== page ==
Our Questions About Web 2.5 Gaming
Today, the dominant crypto gaming "meta", by way of $ raised, eyeballs gathered, and expectations raised, is broadly speaking variations of "Web 2.5 Gaming", characterized by the following pillars:
Web 2.5 Tokenization: Many projects and investors focus on adding tokenization and financialization to popular Web 2 game genres like FPS, Action-Adventure, Simulation, MOBA, and MMORPG.
Web 2.5 Economy: A lot of research has focused on how to make a hypothetical crypto economy work in a hypothetical, highly immersive MMO world.
Web 2.5 Gameplay: A lot of investment and engineering resources are undertaking the challenge of producing artistic effects and gameplays that will rival today's Web 2 incumbents.
In this essay, we aim to
1) engage with and raise questions about this prevailing Web 2.5 Gaming approach, and
2) call out a few interesting alternative areas at the intersection of crypto+gaming that we feel are currently underexplored. We will cover a few specific things in this essay:
Locate the Web 2.5 approach within the broad search space for "What kinds and parts of games can crypto potentially disrupt?"
Raise and discuss our 4 questions about Web 2.5 Gaming:
Should we invest a lot in disrupting gameplay and artistic effects?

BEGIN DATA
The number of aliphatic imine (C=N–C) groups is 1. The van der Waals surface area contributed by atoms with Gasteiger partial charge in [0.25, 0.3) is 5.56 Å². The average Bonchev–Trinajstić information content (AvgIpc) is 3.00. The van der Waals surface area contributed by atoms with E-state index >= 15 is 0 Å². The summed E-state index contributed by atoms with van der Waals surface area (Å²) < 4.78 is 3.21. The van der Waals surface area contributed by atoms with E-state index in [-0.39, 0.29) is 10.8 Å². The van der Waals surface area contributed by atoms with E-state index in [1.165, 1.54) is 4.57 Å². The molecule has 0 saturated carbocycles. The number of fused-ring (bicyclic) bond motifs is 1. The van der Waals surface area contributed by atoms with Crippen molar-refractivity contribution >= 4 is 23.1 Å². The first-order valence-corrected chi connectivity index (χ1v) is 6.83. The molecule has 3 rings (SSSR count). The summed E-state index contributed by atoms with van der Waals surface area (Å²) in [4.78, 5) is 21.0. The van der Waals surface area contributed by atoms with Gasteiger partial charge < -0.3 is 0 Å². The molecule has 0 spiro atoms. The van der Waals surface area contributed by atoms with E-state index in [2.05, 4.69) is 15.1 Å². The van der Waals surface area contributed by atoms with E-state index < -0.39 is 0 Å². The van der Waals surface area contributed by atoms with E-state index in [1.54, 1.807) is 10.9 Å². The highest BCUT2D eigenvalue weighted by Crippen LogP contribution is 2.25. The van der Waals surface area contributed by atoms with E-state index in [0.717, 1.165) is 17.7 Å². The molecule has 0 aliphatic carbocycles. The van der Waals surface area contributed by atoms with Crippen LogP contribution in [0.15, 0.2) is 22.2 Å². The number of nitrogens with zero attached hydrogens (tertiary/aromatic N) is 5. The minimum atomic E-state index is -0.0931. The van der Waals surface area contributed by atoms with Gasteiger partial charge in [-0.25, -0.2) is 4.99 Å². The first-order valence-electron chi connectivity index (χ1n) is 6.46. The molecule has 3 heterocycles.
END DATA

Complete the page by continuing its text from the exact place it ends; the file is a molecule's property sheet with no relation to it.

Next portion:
How difficult it is to design an in-game open economy?
Are immersive, asset-centric games a declining subgenre?
Even for immersive MMOs, is hyperrealistic connectivity what players want?
Revisit the search space, and call out design areas where we'd like to see more $, entrepreneurial efforts, and practical iterations.
Visualizing the Search Space
Ethereum's founding myth apart, gaming has historically been a great test ground for new technologies. The collective thought process of how crypto+gaming can work often takes one of two directions:
From crypto to gaming: start with the core features of crypto (programmable value, credible neutrality, etc.) and evolve them towards an experience that would be fun. (Think fully on-chain games, gamified Defi, etc.)
From gaming to crypto: survey the existing landscape of gaming and which part is crypto most likely to fit in and add value. (Think Ubisoft, Animoca's racing games, and many other crypto games currently under production)
We at Maverick are slightly biased towards the 1st approach (for their alignment with our cryptonative & token-maxi philosophy) and will share our thoughts there going forward. But this essay is about the 2nd approach, where we are interested but not well-versed, and very curious to learn from those who know much more.
We visualize the gaming-to-crypto search space as follows:
Horizontal (game categories): there are many genres of games, and each genre has its own domain know-how, target demographic, gameplay, and in-game dynamics.
Vertical (stack layers): a successful and profitable gaming product requires most, if not all, layers to click together: tokenomics, gameplay, GTM, operations, economic management, ecosystem, and decentralization, to name a few. One floppy layer could easily destroy the entire experience. Since crypto+gaming is so new, there are not yet tried-and-proven designs for any single layer. Finding an optimal solution for a single cell (e.g. How to market a crypto-enabled strategy game) is hard enough. Finding a vertical line that works together (e.g. How to solve all 7+ questions for a strategy game) is orders of magnitude harder. We believe we are bound to see many more iterations, experiments, and trial-and-errors before a full-stack solution is made.